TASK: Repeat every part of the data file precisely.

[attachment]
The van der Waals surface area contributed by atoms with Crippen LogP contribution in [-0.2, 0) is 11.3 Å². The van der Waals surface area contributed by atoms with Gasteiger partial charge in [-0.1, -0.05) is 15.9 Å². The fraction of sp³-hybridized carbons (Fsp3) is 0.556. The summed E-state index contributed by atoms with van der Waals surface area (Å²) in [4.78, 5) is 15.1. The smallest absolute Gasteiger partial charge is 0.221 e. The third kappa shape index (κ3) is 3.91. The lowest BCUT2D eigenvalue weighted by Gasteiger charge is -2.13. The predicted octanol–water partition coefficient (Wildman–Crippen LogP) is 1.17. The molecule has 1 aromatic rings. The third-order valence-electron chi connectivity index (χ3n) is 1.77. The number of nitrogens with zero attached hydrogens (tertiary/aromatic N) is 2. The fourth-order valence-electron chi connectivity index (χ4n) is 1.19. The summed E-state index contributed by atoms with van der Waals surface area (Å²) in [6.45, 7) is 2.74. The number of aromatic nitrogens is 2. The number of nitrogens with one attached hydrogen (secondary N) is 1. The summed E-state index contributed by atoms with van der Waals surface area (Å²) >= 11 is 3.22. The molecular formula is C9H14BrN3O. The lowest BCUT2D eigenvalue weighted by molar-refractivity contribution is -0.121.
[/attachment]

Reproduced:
The van der Waals surface area contributed by atoms with Crippen LogP contribution in [-0.2, 0) is 11.3 Å². The van der Waals surface area contributed by atoms with Gasteiger partial charge in [-0.1, -0.05) is 15.9 Å². The fraction of sp³-hybridized carbons (Fsp3) is 0.556. The summed E-state index contributed by atoms with van der Waals surface area (Å²) in [4.78, 5) is 15.1. The smallest absolute Gasteiger partial charge is 0.221 e. The third kappa shape index (κ3) is 3.91. The lowest BCUT2D eigenvalue weighted by Gasteiger charge is -2.13. The predicted octanol–water partition coefficient (Wildman–Crippen LogP) is 1.17. The molecule has 1 aromatic rings. The third-order valence-electron chi connectivity index (χ3n) is 1.77. The number of nitrogens with zero attached hydrogens (tertiary/aromatic N) is 2. The fourth-order valence-electron chi connectivity index (χ4n) is 1.19. The summed E-state index contributed by atoms with van der Waals surface area (Å²) in [6.45, 7) is 2.74. The number of aromatic nitrogens is 2. The number of nitrogens with one attached hydrogen (secondary N) is 1. The summed E-state index contributed by atoms with van der Waals surface area (Å²) >= 11 is 3.22. The molecular formula is C9H14BrN3O. The lowest BCUT2D eigenvalue weighted by molar-refractivity contribution is -0.121.